It’s Halloween and the people near S. Bonnie and Vintage are
bracing for the arrival of Frackenstein. Now that the City of Denton has
withdrawn their lawsuit against EagleRidge it is all but inevitable that we’ll
see something our ordinance was supposed to eliminate: fracking in close
proximity to homes.
to the Denton Record Chronicle, “City Council member Dalton Gregory said that the city’s new rules, which took
years to draft, weren’t accomplishing what the council hoped they would
accomplish. ‘We need to take another stab at trying to rewrite our rules to
improve our legal position,’ Gregory said.”
Our new rules (with
the 1,200 foot setback distance) don’t
apply to most of the fracking that will happen around here in the future,
because existing gas wells are vested under older rules. As one City Council
member told me recently, “We closed the barn door after all the cows had
Here's what he meant: Even if the City would have won their cease and desist
order, they would not have saved the Vintage neighborhoods. They would have
stopped fracking on the two new wells, but not the existing (old) wells. Even
under the best case scenario that the City is able to get new wells on existing
pad sites defined as new projects (and thus controlled by the latest local
regulations), we would still be looking at over 200 gas wells in the City
limits vested under older rules with shorter setback distances.
And it may be even worse than this. Our current
ordinance still has a clause (see
35.22.5.A.1.d) that allows for homes and other “protected
uses” to be built as close as 250 feet from pre-existing drilling and
production sites. Here’s the theory behind this. Setbacks are designed to
protect the surface owner. If surface owners want, voluntarily, to move close
to gas wells, then that is their choice (in other words, this is different from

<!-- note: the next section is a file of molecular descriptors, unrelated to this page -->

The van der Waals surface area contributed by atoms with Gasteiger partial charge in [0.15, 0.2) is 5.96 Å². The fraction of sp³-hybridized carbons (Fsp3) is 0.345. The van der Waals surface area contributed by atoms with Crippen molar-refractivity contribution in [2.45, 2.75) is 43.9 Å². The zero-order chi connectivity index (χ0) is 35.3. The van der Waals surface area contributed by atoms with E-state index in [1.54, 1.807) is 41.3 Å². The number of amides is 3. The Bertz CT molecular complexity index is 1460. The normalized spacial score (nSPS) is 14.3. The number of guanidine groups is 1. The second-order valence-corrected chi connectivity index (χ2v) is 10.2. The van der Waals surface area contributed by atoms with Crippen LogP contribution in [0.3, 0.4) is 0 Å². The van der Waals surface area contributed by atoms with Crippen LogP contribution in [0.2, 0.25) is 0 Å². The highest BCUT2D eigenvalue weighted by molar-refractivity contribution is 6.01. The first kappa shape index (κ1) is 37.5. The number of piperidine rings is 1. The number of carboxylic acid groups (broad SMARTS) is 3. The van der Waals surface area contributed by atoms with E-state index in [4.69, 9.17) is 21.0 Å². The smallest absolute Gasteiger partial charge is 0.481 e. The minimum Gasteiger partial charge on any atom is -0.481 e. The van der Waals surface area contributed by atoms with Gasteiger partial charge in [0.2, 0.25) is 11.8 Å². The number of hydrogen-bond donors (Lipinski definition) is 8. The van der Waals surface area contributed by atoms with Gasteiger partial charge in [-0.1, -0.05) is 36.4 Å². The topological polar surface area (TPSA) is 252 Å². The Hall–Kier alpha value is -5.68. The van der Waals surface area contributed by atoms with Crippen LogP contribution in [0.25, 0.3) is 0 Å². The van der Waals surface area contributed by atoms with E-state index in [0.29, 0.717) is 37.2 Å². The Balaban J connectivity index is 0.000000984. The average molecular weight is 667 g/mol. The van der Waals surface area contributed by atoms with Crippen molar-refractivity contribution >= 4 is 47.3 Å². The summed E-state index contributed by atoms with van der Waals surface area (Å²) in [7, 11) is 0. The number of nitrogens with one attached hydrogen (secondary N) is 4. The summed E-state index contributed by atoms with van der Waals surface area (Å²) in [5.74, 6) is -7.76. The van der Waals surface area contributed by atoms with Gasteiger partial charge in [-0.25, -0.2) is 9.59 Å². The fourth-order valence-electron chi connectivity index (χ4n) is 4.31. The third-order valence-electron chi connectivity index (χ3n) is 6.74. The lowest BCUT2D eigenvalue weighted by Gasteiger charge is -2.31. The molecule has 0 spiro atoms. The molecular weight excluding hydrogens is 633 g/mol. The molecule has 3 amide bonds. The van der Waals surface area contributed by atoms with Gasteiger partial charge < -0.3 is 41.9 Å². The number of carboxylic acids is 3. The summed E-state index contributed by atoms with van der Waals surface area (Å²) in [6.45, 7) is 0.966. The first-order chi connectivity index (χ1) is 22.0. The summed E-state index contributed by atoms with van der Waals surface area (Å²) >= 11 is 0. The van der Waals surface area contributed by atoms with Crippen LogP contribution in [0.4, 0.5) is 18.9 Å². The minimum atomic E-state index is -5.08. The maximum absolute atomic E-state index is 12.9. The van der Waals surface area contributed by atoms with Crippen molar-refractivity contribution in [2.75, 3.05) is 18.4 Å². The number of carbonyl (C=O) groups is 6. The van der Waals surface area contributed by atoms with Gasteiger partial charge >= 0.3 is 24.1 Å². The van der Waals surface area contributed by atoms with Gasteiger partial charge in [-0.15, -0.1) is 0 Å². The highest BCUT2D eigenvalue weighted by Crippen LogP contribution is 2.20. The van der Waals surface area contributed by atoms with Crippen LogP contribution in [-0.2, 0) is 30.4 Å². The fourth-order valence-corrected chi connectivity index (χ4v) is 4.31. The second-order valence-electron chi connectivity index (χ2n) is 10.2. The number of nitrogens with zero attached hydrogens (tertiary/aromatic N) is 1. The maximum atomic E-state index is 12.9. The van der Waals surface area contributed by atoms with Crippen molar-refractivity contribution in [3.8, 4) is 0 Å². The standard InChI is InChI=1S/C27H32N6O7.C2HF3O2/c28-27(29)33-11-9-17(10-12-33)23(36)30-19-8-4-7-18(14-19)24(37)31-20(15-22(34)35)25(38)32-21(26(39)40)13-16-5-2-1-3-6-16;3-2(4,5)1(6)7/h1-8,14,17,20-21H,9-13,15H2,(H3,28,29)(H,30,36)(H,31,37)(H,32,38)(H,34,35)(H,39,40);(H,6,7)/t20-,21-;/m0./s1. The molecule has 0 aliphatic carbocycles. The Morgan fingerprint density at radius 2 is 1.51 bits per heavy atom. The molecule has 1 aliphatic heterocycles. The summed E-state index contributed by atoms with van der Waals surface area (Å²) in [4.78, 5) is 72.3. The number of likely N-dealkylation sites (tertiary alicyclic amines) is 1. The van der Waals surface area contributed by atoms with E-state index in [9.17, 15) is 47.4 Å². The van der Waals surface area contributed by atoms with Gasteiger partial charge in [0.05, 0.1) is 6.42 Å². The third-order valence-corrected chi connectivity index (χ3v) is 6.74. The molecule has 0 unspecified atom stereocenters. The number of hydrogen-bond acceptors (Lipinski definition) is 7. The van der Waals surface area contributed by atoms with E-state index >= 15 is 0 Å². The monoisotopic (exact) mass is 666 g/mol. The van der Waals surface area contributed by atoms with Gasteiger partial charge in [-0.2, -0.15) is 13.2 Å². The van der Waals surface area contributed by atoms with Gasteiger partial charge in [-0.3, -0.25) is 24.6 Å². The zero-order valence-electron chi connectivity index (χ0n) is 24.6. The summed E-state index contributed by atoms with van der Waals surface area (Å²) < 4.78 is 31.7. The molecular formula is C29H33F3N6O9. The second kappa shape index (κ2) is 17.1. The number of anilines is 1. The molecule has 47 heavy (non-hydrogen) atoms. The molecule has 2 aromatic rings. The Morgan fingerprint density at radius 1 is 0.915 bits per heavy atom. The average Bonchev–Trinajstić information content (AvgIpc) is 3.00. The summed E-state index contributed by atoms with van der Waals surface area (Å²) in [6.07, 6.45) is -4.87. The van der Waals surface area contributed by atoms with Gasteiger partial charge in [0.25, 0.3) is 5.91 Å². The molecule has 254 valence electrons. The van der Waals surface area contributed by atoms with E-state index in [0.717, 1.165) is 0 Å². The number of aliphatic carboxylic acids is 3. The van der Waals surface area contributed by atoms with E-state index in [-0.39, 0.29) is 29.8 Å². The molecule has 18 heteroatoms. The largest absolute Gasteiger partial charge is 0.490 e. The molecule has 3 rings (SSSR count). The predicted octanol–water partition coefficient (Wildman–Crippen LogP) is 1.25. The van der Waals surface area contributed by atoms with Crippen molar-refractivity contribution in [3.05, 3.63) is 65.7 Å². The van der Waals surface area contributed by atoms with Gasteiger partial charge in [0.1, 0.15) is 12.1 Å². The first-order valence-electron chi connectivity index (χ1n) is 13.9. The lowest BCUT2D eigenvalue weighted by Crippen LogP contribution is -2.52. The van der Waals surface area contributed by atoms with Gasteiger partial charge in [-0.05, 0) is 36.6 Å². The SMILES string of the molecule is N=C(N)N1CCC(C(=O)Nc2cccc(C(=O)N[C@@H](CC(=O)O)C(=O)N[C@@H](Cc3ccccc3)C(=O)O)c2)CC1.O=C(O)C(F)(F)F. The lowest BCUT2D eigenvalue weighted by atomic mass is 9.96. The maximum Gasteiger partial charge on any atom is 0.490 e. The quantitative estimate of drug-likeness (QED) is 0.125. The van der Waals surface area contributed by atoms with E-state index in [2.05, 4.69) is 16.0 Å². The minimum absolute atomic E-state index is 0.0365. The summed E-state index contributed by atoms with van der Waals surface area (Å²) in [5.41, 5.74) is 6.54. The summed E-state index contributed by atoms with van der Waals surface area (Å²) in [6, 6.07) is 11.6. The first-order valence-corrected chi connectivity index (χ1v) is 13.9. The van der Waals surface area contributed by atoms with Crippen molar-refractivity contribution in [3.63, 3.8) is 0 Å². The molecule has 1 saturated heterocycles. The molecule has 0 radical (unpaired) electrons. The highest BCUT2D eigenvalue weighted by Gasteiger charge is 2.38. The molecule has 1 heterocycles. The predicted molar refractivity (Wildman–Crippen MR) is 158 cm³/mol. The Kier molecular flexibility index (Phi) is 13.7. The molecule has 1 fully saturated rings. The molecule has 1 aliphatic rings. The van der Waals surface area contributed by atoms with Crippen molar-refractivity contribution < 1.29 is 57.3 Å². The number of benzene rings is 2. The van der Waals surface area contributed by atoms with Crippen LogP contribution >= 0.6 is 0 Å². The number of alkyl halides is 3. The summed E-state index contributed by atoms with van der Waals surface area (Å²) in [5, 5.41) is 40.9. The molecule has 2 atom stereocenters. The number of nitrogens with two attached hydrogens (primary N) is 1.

a surface owner already in place having a gas well come close to them without
The problem is that
the “surface owners” being protected here are the mega-developers like DR
Horton and Robson. They are the ones making a choice to build close to gas
wells. But homeowners, those who will actually live in the area, are not making
that choice. We learned from Vintage that no one was told they were moving into
an industrial zone. So, they don’t get the protection that setbacks are
designed to provide, because they aren’t the “surface owners” who matter in the
eyes of the current regulatory scheme.
member Kevin Roden called
the situation on Vintage “awful.” He went on to remark, “I urge all
of us to temper our initial desire for quick justice in this instance with what
is in the long-term interest of our community.” It sounds like there is no
stopping the fracking that is coming down Bonnie Brae from UNT to Vintage.
The only reason for this is because it is considered the continuation of an existing
project that was permitted in 2004. Back then, there were no surrounding homes
and Denton City Council issued a Specific Use Permit (SUP) for these sites.
I have pasted a screen shot of some of that SUP below. The current activity clearly violates many of the conditions laid out here. This could mean a $2,000 daily fine for EagleRidge. The City could even revoke the SUP. I wonder if they are considering this...maybe it's not too late to stop Frackenstein from visiting this neighborhood.